According to Allison Green, legal director for the National Association of Counsel for Children, a legal advocacy group, children often suffer the most intrusive aspects of these searches, so for them, it’s about maintaining their bodily integrity.

Intrusive examinations of children’s rooms, which many view as their castles, may be part of the searches, she noted.


Ferguson approached the door at 4:30 that February morning, shaking with fear. She cracked it open to discover a hallway lined with police officers and ACS agents standing shoulder to shoulder.

One officer said that ACS now had a court order to remove her sons in a cellphone video she captured of what transpired next. He remained silent when she demanded to see it. (A check of the case files and court records reveals that there was never a time when a judge had issued a removal order. The city refuted Ferguson’s claim that she made in her lawsuit.)

A second officer can then be seen shoving his foot through the doorway and snatching the woman’s phone from her grasp in the footage.

According to a video Ferguson recorded when she got her phone back, ACS and the police eventually persuaded Ferguson to let them inside so they could take her children by threatening her with arrest. She expressed her fear that she would be of no service to her children while in jail.

According to a case report, the agency didn’t defend its actions until afterward, asserting that her failure to cooperate showed that the boys, who were 8 and 5, may have been in immediate danger. According to court filings, her fury also pointed to a mental health issue, according to ACS.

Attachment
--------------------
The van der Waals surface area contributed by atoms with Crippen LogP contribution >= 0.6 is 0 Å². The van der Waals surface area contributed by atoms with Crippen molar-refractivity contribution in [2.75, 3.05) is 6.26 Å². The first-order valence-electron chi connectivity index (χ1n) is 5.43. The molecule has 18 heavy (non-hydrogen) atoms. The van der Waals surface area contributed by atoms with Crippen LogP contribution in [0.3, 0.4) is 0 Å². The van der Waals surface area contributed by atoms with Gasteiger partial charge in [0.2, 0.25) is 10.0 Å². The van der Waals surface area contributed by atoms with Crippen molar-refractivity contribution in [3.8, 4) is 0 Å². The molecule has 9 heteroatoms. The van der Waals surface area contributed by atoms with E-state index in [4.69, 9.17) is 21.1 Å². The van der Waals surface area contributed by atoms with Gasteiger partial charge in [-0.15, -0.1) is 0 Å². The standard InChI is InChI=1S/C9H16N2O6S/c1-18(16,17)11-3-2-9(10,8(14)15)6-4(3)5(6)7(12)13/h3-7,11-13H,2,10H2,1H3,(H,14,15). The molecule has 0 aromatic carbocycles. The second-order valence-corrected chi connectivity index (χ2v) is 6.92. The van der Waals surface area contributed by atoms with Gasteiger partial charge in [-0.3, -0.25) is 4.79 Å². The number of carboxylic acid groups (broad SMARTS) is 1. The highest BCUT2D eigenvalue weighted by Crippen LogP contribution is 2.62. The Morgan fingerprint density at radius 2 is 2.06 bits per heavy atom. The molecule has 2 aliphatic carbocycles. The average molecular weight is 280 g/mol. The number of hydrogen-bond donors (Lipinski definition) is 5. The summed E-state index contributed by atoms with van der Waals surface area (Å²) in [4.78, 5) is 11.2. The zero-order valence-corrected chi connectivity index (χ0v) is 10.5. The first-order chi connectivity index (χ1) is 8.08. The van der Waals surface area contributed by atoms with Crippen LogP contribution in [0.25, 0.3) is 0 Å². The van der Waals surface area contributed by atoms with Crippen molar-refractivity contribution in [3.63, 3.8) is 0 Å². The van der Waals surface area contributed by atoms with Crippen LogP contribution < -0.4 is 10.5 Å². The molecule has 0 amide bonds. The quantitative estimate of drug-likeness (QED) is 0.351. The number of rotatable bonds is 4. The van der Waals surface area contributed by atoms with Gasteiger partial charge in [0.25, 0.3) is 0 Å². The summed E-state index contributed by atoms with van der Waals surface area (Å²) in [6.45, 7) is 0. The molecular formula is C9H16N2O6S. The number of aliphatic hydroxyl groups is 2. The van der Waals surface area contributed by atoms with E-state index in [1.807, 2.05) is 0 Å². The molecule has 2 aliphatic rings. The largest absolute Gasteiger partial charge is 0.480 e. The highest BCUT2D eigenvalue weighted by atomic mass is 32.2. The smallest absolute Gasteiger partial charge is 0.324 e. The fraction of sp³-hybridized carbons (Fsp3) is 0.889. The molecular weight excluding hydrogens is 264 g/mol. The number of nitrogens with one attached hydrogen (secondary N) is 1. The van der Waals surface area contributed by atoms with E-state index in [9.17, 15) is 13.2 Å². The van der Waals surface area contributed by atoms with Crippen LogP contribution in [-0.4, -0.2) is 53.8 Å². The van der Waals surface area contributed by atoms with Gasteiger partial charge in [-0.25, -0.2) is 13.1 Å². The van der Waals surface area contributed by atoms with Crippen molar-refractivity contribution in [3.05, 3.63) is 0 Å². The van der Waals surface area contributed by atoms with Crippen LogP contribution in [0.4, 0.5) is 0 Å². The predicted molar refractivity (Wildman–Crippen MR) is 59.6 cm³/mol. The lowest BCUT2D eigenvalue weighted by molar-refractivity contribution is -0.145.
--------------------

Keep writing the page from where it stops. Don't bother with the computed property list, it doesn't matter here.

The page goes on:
Ferguson entered a state of panic, skipping work to attend court that morning in an effort to learn where her kids were being held.

Days later, when she finally visited her sons at a care agency, they informed her that their foster father was punching and shoving them, she claimed. According to a case report, ACS later confirmed such assertion.

Our way of life was ruined, Ferguson claimed.
She still had no idea when she would be able to bring her kids home.
You are entitled to.

Parental advocates have recently pushed for legislation requiring caseworkers to read people’s rights, much like police do, in New York ProPublicas biggest stories4 and other places.

The Miranda principle, according to supporters, would make it plain that child protection workers are fulfilling a comparable function to police officers.

Because child welfare issues are dealt with in civil, rather than criminal, procedures, the proposed method would be different from Miranda cautions. Therefore, experts argued, it is conceivable that evidence collected without properly Mirandizing a family would still be accepted in family court.

Advocates noted that even so, it would at least guarantee that social workers are aware of the law’s requirements so that they can be held accountable later through legal action or other sanctions if they violate them.

Additionally, they noted that although the right to refuse admission already exists, not expressing it is only a means for people to enter lower-class households by taking advantage of educational disparities and a lack of access to legal representation.